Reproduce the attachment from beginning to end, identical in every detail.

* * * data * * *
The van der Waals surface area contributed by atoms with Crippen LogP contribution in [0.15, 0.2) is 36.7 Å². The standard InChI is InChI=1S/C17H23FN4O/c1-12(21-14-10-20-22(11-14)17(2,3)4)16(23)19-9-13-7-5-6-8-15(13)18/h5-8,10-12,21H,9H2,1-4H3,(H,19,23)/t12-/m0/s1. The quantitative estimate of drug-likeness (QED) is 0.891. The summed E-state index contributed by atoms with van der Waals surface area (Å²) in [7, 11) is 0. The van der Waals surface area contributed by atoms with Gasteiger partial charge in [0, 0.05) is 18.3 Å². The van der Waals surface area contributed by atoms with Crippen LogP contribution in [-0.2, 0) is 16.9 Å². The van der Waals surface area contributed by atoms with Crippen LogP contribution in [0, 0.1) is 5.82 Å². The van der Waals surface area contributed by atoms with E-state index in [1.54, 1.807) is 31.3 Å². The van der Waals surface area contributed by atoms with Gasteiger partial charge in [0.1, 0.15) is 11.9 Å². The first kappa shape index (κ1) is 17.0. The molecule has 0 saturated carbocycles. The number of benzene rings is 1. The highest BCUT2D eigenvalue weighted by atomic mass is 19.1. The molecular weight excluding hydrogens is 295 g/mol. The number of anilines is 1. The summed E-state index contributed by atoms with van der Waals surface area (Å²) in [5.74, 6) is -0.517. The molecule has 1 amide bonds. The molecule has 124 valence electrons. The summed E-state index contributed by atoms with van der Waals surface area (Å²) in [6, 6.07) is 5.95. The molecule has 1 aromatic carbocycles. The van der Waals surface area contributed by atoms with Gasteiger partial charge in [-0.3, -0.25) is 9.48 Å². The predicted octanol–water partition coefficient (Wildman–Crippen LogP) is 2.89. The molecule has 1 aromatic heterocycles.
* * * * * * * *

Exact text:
The van der Waals surface area contributed by atoms with Crippen LogP contribution in [0.15, 0.2) is 36.7 Å². The standard InChI is InChI=1S/C17H23FN4O/c1-12(21-14-10-20-22(11-14)17(2,3)4)16(23)19-9-13-7-5-6-8-15(13)18/h5-8,10-12,21H,9H2,1-4H3,(H,19,23)/t12-/m0/s1. The quantitative estimate of drug-likeness (QED) is 0.891. The summed E-state index contributed by atoms with van der Waals surface area (Å²) in [7, 11) is 0. The van der Waals surface area contributed by atoms with Gasteiger partial charge in [0, 0.05) is 18.3 Å². The van der Waals surface area contributed by atoms with Crippen LogP contribution in [-0.2, 0) is 16.9 Å². The van der Waals surface area contributed by atoms with Crippen LogP contribution in [0, 0.1) is 5.82 Å². The van der Waals surface area contributed by atoms with E-state index in [1.54, 1.807) is 31.3 Å². The van der Waals surface area contributed by atoms with Gasteiger partial charge in [0.1, 0.15) is 11.9 Å². The first kappa shape index (κ1) is 17.0. The molecule has 0 saturated carbocycles. The number of benzene rings is 1. The highest BCUT2D eigenvalue weighted by atomic mass is 19.1. The molecular weight excluding hydrogens is 295 g/mol. The number of anilines is 1. The summed E-state index contributed by atoms with van der Waals surface area (Å²) in [5.74, 6) is -0.517. The molecule has 1 amide bonds. The molecule has 124 valence electrons. The summed E-state index contributed by atoms with van der Waals surface area (Å²) in [6, 6.07) is 5.95. The molecule has 1 aromatic carbocycles. The van der Waals surface area contributed by atoms with Gasteiger partial charge in [-0.3, -0.25) is 9.48 Å². The predicted octanol–water partition coefficient (Wildman–Crippen LogP) is 2.89. The molecule has 1 aromatic heterocycles.